Always judge a book by its cover, bits'n'pieces.

Last week I completed a small weekend project called Always Judge a Book by its Cover. Rather write about it, I thought it would be fun to go over some of the neater pieces of tech that have gone into it and break them down into small examples.

The first, and perhaps the most obvious, is the goop effect that sits on the header and in between each of the books (alternating from white to a light grey). This is created using JS and a canvas element. (Although CSS Houdini could be a good option in the future.)

You can have a look at the code above… Ultimately, it’s a fairly simple effect that definitely looks a little more complex than its actual code.

The second little flair, which was a fun one to make, is the 3D CSS book.

The book gets its 3D effect from the CSS transform property. I used the transform-style: preserve-3d; property to really give it that semi-realistic feel. The pages are just divs with box shadows and rounded corners. And then to top it all off, an image of the cover is used on the front and back.

The inline padding-top stops the image from jumping as it loads. There are lots of thoughts on how to patch up this annoying part of loading images on the web, but I chose to stick with this old faithful method.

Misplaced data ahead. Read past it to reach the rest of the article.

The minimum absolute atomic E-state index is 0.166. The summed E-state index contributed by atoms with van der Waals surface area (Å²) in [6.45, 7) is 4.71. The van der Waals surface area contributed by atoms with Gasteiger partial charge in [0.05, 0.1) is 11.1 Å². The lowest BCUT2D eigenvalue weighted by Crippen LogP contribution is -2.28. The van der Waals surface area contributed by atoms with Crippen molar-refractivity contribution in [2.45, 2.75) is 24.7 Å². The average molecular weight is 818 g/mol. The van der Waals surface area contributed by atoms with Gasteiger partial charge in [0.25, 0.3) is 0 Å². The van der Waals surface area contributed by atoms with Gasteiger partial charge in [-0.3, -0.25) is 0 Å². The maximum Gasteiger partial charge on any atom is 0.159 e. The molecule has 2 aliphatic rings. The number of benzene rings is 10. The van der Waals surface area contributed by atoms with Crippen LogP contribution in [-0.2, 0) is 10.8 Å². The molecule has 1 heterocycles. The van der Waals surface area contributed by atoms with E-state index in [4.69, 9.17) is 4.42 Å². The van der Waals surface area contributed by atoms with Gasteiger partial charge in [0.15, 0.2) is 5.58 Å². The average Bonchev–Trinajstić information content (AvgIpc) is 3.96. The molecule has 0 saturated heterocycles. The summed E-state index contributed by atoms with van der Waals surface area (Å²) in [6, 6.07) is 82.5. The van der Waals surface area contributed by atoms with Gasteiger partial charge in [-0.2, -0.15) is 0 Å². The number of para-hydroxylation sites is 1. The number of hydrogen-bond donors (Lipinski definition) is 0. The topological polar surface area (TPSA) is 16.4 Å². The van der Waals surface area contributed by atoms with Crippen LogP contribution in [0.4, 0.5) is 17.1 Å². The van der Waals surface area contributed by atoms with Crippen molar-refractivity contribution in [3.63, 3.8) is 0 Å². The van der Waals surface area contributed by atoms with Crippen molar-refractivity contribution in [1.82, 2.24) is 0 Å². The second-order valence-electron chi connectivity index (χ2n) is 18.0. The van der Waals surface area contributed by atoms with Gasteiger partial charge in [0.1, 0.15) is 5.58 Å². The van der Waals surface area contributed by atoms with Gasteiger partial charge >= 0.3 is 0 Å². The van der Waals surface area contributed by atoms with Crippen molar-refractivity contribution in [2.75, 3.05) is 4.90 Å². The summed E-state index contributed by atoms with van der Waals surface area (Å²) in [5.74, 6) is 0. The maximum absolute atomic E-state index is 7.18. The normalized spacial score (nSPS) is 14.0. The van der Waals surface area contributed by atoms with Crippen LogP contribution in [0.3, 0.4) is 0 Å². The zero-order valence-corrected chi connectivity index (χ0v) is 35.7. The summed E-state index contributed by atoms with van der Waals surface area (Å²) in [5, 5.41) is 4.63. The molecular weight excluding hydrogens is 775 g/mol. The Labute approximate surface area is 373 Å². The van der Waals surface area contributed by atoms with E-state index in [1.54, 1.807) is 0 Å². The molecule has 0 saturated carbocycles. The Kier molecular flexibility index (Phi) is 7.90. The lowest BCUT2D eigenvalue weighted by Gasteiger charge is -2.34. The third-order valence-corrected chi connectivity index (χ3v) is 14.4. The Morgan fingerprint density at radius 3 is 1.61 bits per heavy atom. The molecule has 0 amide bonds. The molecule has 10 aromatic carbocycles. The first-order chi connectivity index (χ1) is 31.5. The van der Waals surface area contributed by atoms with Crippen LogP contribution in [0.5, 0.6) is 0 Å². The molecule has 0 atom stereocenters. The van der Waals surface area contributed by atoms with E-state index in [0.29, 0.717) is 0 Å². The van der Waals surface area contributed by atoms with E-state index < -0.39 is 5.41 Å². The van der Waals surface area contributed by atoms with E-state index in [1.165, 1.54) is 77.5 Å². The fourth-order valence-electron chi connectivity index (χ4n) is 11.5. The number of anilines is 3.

The final nifty bit from this project is the image lazy loading. I didn’t want to load over 20 images right when people enter the page. I also didn’t want to include a big library. So I went for a quick, custom solution.

You can see in the demo below, how the images load once you’ve scrolled them into view. On the site version, I put the margin below the viewport, so you don’t see the flash.

This uses the Intersection Observer API, which is now supported by all modern browsers. (Although, a fallback can never hurt.) The noscript tags are used to hold the HTML that I ultimately want to inject.

And there we have it, the bits’n’pieces breakdown of Always Judge a Book by its Cover.

Always Judge a Book by its Cover